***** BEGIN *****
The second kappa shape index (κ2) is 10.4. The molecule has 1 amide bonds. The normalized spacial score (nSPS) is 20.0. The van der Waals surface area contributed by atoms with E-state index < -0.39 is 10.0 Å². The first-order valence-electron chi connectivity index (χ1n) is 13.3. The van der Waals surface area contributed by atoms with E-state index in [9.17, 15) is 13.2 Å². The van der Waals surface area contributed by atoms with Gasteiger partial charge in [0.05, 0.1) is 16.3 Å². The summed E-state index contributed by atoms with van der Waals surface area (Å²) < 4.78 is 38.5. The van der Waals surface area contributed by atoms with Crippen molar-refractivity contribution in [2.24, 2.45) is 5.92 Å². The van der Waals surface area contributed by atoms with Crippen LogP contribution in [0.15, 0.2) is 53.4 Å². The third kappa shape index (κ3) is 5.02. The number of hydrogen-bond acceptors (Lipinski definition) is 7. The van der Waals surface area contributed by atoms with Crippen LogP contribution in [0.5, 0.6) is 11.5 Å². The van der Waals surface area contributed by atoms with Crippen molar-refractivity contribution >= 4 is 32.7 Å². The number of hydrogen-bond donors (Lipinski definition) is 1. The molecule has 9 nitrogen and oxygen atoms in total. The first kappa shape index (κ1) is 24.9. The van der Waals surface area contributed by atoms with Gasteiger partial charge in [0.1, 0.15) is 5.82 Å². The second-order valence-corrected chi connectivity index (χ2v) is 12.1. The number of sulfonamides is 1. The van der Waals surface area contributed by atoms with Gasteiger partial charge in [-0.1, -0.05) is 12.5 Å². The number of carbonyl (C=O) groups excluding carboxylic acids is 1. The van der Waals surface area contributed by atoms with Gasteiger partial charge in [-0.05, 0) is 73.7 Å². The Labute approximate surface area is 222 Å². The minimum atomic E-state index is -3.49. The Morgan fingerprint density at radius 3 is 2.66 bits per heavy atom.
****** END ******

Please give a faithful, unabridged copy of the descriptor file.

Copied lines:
The second kappa shape index (κ2) is 10.4. The molecule has 1 amide bonds. The normalized spacial score (nSPS) is 20.0. The van der Waals surface area contributed by atoms with E-state index < -0.39 is 10.0 Å². The first-order valence-electron chi connectivity index (χ1n) is 13.3. The van der Waals surface area contributed by atoms with E-state index in [9.17, 15) is 13.2 Å². The van der Waals surface area contributed by atoms with Gasteiger partial charge in [0.05, 0.1) is 16.3 Å². The summed E-state index contributed by atoms with van der Waals surface area (Å²) < 4.78 is 38.5. The van der Waals surface area contributed by atoms with Crippen molar-refractivity contribution in [2.24, 2.45) is 5.92 Å². The van der Waals surface area contributed by atoms with Crippen LogP contribution in [0.15, 0.2) is 53.4 Å². The third kappa shape index (κ3) is 5.02. The number of hydrogen-bond acceptors (Lipinski definition) is 7. The van der Waals surface area contributed by atoms with Crippen LogP contribution in [0.5, 0.6) is 11.5 Å². The van der Waals surface area contributed by atoms with Crippen molar-refractivity contribution >= 4 is 32.7 Å². The number of hydrogen-bond donors (Lipinski definition) is 1. The molecule has 9 nitrogen and oxygen atoms in total. The first kappa shape index (κ1) is 24.9. The van der Waals surface area contributed by atoms with Gasteiger partial charge in [0.1, 0.15) is 5.82 Å². The second-order valence-corrected chi connectivity index (χ2v) is 12.1. The number of sulfonamides is 1. The van der Waals surface area contributed by atoms with Gasteiger partial charge in [-0.1, -0.05) is 12.5 Å². The number of carbonyl (C=O) groups excluding carboxylic acids is 1. The van der Waals surface area contributed by atoms with Gasteiger partial charge in [-0.05, 0) is 73.7 Å². The Labute approximate surface area is 222 Å². The minimum atomic E-state index is -3.49. The Morgan fingerprint density at radius 3 is 2.66 bits per heavy atom.